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Antibody

Immune checkpoint inhibitors, such as the anti-PD-1 antibody pembrolizumab, have become important tools for managing non-small-cell lung cancer (NSCLC). Assessing the level of programmed death ligand 1 (PD-L1) expressed by a tumor can help clinicians determine how the patient should be treated. A report in The Journal of Molecular Diagnostics describes a novel and rapid approach for quantifying PD-L1 expression levels in tumors that requires only small amounts of tissue that can be collected using minimally-invasive bronchoscopy techniques.

A joint research team from Russia and the U.K. has demonstrated the possibility of developing a new type of anti-neoplastic drugs based on nanoMIPs, or "plastic antibodies." NanoMIPs are synthetic polymers that can function as antibodies, selectively binding to target proteins on the surface of cancer cells. This approach could lead to a paradigm shift in the development of new methods for cancer treatment.

A therapeutic vaccine can boost antibodies and T cells, helping them infiltrate tumors and fight off human papillomavirus (HPV)-related head and neck cancer. Researchers from the Abramson Cancer Center of the University of Pennsylvania tested the immunotherapy approach in two groups of patients with advanced head and neck squamous cell carcinoma (HNSCCa) and found 86 percent showed elevated T cell activity. It is also the first study to show that the vaccine can help immune cells infiltrate tumors.

Ludwig Cancer Research and the Cancer Research Institute (CRI) announce the initiation of a clinical trial to evaluate the combination of ONCOS-102, an experimental anti-tumor virotherapy, with the checkpoint blockade antibody IMFINZI® (durvalumab) for advanced ovarian and colorectal cancers.

When it comes to diagnosing a condition in which the plasma cells that normally make antibodies to protect us instead become cancerous, it may be better to look at the urine as well as the serum of our blood for answers, pathologists say.

The condition is monoclonal gammopathy, in which immune cells called plasma cells start making just one immunoglobulin, or antibody, instead of their usual vast array. The result can be the cancer multiple myeloma.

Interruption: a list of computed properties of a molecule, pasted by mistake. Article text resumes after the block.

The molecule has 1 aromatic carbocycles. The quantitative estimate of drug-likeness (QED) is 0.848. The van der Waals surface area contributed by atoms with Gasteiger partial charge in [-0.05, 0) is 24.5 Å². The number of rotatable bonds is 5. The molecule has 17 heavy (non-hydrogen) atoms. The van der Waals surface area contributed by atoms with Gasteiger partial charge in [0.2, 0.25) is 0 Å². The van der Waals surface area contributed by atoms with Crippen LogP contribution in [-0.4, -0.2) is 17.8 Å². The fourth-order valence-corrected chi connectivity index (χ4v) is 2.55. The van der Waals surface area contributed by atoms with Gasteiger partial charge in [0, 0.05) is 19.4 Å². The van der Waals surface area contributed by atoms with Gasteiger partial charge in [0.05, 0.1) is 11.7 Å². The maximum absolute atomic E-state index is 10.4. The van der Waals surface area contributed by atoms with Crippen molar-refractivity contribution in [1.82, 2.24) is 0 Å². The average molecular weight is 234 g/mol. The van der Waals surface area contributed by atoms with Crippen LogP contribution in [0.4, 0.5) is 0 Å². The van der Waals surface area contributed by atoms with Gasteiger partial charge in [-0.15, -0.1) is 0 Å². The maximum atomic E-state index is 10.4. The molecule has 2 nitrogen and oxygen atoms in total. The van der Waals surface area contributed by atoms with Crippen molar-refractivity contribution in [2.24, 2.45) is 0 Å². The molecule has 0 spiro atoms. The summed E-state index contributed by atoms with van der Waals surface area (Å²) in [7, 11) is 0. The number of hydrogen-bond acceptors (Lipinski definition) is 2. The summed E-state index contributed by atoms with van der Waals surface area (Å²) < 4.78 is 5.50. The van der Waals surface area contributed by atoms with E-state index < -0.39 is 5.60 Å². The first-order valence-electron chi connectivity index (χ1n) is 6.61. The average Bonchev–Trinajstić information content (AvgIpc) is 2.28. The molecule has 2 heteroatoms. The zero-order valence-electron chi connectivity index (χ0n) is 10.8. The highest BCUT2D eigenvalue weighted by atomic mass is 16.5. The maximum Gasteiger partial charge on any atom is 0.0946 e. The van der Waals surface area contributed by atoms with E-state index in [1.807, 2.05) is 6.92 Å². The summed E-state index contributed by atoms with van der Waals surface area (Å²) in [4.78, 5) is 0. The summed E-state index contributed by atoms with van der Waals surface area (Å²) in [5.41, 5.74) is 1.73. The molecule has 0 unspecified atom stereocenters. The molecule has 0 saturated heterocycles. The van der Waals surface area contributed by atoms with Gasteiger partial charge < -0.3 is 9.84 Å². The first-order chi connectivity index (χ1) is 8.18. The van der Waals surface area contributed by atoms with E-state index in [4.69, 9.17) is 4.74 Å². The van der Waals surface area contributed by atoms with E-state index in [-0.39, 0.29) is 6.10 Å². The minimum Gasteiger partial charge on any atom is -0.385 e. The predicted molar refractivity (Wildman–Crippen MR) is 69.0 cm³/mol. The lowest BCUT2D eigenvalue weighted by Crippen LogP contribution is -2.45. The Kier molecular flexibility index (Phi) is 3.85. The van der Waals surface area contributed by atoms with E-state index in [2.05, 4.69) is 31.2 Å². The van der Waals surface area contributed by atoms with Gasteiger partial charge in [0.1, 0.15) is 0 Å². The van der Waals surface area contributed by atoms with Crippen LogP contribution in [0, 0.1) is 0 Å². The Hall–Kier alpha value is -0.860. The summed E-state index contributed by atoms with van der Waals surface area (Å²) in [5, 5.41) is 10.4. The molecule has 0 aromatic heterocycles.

The components of the immune system that trigger allergic reactions may also help protect the skin against cancer, suggest new findings.

The research, led by Imperial College London, highlights previously unknown skin defenses - and could open avenues for developing new skin cancer treatments.

The early-stage study, published in the journal Nature Immunology, may also provide clues into why allergies are on the rise. Estimates suggest 44 per cent of Britons now suffer from at least one allergy - but the reasons behind the increase are unknown.

Osaka University-led study shows how a high-fat diet and systemic inflammation contribute to prostate cancer progression

Osaka - Inflammation and evasion of the immune system have been reported to be some of the new hallmarks of cancer. Notably, a high-fat diet (HFD) causes obesity and chronic inflammation, and studies conducted on mice have shown that HFD could be associated with progression and survival of prostate cancer. In human studies, inflammation and immune cells are also linked to prostate cancer.

For years, bioengineer Yaling Liu has been in pursuit of the deadly tumor cell. Liu has been perfecting a microfluidic device the size of two quarters that has the ability to catch and release circulating tumor cells (CTCs)--cancer cells that circulate in a cancer patient's blood. Such a device could lead to earlier detection of primary tumors and metastasis, as well as determine the effectiveness of treatment--all through a simple, non-invasive blood test.

Each day, normal human cell tissues express a protein known as p53 that wages war against potential malignancies. However, between 30 and 40 percent of human breast cancers express a defective (mutant) form of p53 that helps cancer cells proliferate and grow.

A Phase I clinical trial testing the safety of vaccines that might have the potential to prevent HIV infection will begin this month at four sites in the United States, marking the latest step in a three-decade quest at UMass Medical School to harness the power of DNA vaccines in addressing a major global health threat. The study, which is the result of research by Shan Lu, MD, PhD, professor of medicine and biochemistry & molecular pharmacology, will also monitor the vaccine's ability to create an immune response against HIV.

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